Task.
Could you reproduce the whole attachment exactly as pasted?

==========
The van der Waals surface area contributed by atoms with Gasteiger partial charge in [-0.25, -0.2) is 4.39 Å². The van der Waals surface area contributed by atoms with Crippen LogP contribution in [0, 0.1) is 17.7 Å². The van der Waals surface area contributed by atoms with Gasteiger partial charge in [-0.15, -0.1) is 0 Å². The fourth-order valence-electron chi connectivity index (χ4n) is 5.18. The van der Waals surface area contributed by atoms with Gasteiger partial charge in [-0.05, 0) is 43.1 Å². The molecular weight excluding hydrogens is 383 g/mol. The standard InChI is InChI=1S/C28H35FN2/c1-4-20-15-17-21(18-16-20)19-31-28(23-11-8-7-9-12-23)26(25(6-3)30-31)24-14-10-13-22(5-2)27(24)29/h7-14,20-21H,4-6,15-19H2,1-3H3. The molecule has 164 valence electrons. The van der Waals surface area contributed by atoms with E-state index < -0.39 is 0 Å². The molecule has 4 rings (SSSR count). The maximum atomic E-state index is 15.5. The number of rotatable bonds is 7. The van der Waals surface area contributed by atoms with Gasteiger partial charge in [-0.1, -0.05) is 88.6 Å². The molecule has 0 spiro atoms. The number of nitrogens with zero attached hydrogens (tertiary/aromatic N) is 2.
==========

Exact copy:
The van der Waals surface area contributed by atoms with Gasteiger partial charge in [-0.25, -0.2) is 4.39 Å². The van der Waals surface area contributed by atoms with Crippen LogP contribution in [0, 0.1) is 17.7 Å². The van der Waals surface area contributed by atoms with Gasteiger partial charge in [-0.15, -0.1) is 0 Å². The fourth-order valence-electron chi connectivity index (χ4n) is 5.18. The van der Waals surface area contributed by atoms with Gasteiger partial charge in [-0.05, 0) is 43.1 Å². The molecular weight excluding hydrogens is 383 g/mol. The standard InChI is InChI=1S/C28H35FN2/c1-4-20-15-17-21(18-16-20)19-31-28(23-11-8-7-9-12-23)26(25(6-3)30-31)24-14-10-13-22(5-2)27(24)29/h7-14,20-21H,4-6,15-19H2,1-3H3. The molecule has 164 valence electrons. The van der Waals surface area contributed by atoms with E-state index < -0.39 is 0 Å². The molecule has 4 rings (SSSR count). The maximum atomic E-state index is 15.5. The number of rotatable bonds is 7. The van der Waals surface area contributed by atoms with Gasteiger partial charge in [-0.1, -0.05) is 88.6 Å². The molecule has 0 spiro atoms. The number of nitrogens with zero attached hydrogens (tertiary/aromatic N) is 2.